Cybersecurity , Risk Management

IRDA: Insurers' Cybersecurity Comes Up Short

Security Experts Weigh In on the Challenges Facing Organizations
IRDA: Insurers' Cybersecurity Comes Up Short

Despite new guidance issued earlier this year, insurance companies in India are still falling short of meeting security standards, according to a notification from the Insurance Regulatory and Development Authority of India.

In April, the IRDA had issued guidelines on security best practices. But after six months, several insurance companies have yet to implement the suggested measures, the authority says.

Some security practitioners attribute the delay to a lack of understanding of the criticality of cybersecurity - and, in many cases, the lack of a CISO.

"Barring the top eight or nine firms, the smaller insurance companies have little understanding of the importance of cybersecurity," says a CISO of one insurance company who asked not to be named. "It's still a chicken and egg problem - either the board doesn't have enough budget for cybersecurity or in case they have the budget, the understanding of how exactly a cybersecurity plan needs to be framed is [lacking]."

IRDA Scolds Insurers

In its notification to insurance companies, the IRDA says it has observed that "many of the insurers still have not finalized their gap analysis report, cyber crisis management plan and board approved information and cyber security policy. Ensuring that information and computer technology infrastructure of insurers are fully secured is of paramount importance."

The notification advises insurers to take immediate steps to conduct a security audit for their ICT infrastructures, including a vulnerability assessment and penetration tests, through CERT-IN empaneled auditors. "Identify the gaps and ensure that audit findings are rectified swiftly," the notification stresses. "Insurers are also requested to firm up their cyber crisis management plan for handling cyber incidents more effectively. In case CISOs have not yet been appointed ... they are advised to ensure that they are appointed immediately."

Where the Challenge Lies

When it comes to security, the insurance sector spends less than the banking sector, some security experts say.

"The insurance sector is not technology savvy, and having a CISO is not a priority for this sector like in banking," says a CISO from the industry who asked not to be named. "Even for CISOs, joining a bank is considered a better career move than getting into the insurance industry thanks to the visibility one gets in the former sector."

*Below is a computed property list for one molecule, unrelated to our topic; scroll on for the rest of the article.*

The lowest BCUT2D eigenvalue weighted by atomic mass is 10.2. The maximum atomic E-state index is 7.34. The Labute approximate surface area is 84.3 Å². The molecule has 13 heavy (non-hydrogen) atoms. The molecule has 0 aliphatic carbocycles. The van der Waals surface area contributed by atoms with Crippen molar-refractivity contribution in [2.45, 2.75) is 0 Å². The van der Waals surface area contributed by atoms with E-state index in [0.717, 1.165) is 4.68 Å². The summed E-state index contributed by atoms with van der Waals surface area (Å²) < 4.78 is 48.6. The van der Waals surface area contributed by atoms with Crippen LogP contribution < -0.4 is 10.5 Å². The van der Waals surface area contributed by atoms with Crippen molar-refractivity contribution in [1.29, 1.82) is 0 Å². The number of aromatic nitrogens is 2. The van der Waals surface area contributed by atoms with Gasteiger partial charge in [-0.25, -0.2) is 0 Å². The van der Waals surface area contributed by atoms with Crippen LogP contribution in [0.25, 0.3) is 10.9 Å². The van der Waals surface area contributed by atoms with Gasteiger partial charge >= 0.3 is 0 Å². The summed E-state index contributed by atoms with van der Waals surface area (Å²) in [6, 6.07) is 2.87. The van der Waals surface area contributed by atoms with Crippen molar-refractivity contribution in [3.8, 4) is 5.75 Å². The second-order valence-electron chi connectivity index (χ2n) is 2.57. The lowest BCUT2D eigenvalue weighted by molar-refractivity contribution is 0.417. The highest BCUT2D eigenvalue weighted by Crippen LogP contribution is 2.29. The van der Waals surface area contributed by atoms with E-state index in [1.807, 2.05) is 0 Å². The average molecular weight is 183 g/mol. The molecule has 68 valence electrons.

A lower pay scale for CISOs in the insurance sector also makes recruiting challenging, some observers say. "In order to attract CISOs from other sectors, one needs to shell out a huge sum of money," says the CISO from the industry. "Not all insurance firms have that kind of a budget set aside for cybersecurity."

Another CISO from the insurance sector, who requested anonymity, claims the real problem is that the insurance sector still views cybersecurity as an IT issue. "At a time when most industries have understood the problem of cybersecurity and how it is a business issue, we [the insurance sector] are still stuck in a time warp," this CISO says.

Some insurers lack a human resources team with the skills to prepare a proper job description for the CISO's role, says Lopa Mudraa Basuu, an enterprise security and risk governance expert. "The human resources team needs to take a cue from big consultant groups in carving out the job description for security professionals," Basuu says. "A CISO has to wear different caps - tech head, compliance head, people manager and a regulatory head. He or she should have the ability to collaborate with both internal and external stakeholders."

CISOs must be able to protect enterprise assets as well as advise business leaders on the importance of security, security practitioners say. "Organizations should source a leader who can articulate information security and privacy-related technical issues in a nonthreatening and clear/actionable manner to nontechnical leadership and get the necessary budgets to put an effective cyber crisis plan in place," says another CISO from the insurance industry who asked not to be identified.

Cyber Crisis Management

Security experts advise companies still drafting a cyber crisis management plan to ensure that they incorporate key elements like threat intelligence services; forensic investigation and collaboration with key stakeholders; root cause analysis; and breach detection, response, recovery and containment.

Many companies in the insurance sector also still lack a separate incident response committee or an IT response committee, some observers say.


About the Author

Suparna Goswami

Suparna Goswami

Principal Correspondent, ISMG

Suparna Goswami is principal correspondent at ISMG Asia and has more than 10 years of experience in the field of journalism. She has covered a variety of beats ranging from global macro economy, fintech, startups and other business trends. Before joining ISMG, she contributed for Forbes Asia where she wrote about the Indian startup ecosystem. She has also worked with UK-based International Finance Magazine, and leading Indian newspapers like DNA and Times of India.




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